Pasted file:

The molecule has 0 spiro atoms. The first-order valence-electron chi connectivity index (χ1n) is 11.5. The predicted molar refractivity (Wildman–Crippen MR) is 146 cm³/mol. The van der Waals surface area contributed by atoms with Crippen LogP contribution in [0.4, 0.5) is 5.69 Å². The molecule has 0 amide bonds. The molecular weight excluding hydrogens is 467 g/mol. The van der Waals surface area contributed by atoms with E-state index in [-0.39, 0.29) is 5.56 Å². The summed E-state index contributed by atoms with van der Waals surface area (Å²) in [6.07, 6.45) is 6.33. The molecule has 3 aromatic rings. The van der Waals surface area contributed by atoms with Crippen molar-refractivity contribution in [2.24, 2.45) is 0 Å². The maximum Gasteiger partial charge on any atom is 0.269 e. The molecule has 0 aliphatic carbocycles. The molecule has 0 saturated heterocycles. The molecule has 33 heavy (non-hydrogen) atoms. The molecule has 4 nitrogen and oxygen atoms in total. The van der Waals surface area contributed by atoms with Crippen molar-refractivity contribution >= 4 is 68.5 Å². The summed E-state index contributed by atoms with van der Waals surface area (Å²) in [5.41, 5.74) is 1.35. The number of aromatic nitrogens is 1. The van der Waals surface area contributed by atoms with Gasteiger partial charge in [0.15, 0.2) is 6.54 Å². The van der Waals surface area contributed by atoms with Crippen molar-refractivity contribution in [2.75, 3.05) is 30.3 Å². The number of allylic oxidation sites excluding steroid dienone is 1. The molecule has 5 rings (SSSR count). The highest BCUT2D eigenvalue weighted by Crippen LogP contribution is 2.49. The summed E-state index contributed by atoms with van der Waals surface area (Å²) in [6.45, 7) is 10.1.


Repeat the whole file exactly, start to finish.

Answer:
The molecule has 0 spiro atoms. The first-order valence-electron chi connectivity index (χ1n) is 11.5. The predicted molar refractivity (Wildman–Crippen MR) is 146 cm³/mol. The van der Waals surface area contributed by atoms with Crippen LogP contribution in [0.4, 0.5) is 5.69 Å². The molecule has 0 amide bonds. The molecular weight excluding hydrogens is 467 g/mol. The van der Waals surface area contributed by atoms with E-state index in [-0.39, 0.29) is 5.56 Å². The summed E-state index contributed by atoms with van der Waals surface area (Å²) in [6.07, 6.45) is 6.33. The molecule has 3 aromatic rings. The van der Waals surface area contributed by atoms with Crippen molar-refractivity contribution in [2.24, 2.45) is 0 Å². The maximum Gasteiger partial charge on any atom is 0.269 e. The molecule has 0 aliphatic carbocycles. The molecule has 0 saturated heterocycles. The molecule has 33 heavy (non-hydrogen) atoms. The molecule has 4 nitrogen and oxygen atoms in total. The van der Waals surface area contributed by atoms with Crippen molar-refractivity contribution >= 4 is 68.5 Å². The summed E-state index contributed by atoms with van der Waals surface area (Å²) in [5.41, 5.74) is 1.35. The number of aromatic nitrogens is 1. The van der Waals surface area contributed by atoms with Gasteiger partial charge in [0.15, 0.2) is 6.54 Å². The van der Waals surface area contributed by atoms with Crippen molar-refractivity contribution in [2.75, 3.05) is 30.3 Å². The number of allylic oxidation sites excluding steroid dienone is 1. The molecule has 5 rings (SSSR count). The highest BCUT2D eigenvalue weighted by Crippen LogP contribution is 2.49. The summed E-state index contributed by atoms with van der Waals surface area (Å²) in [6.45, 7) is 10.1.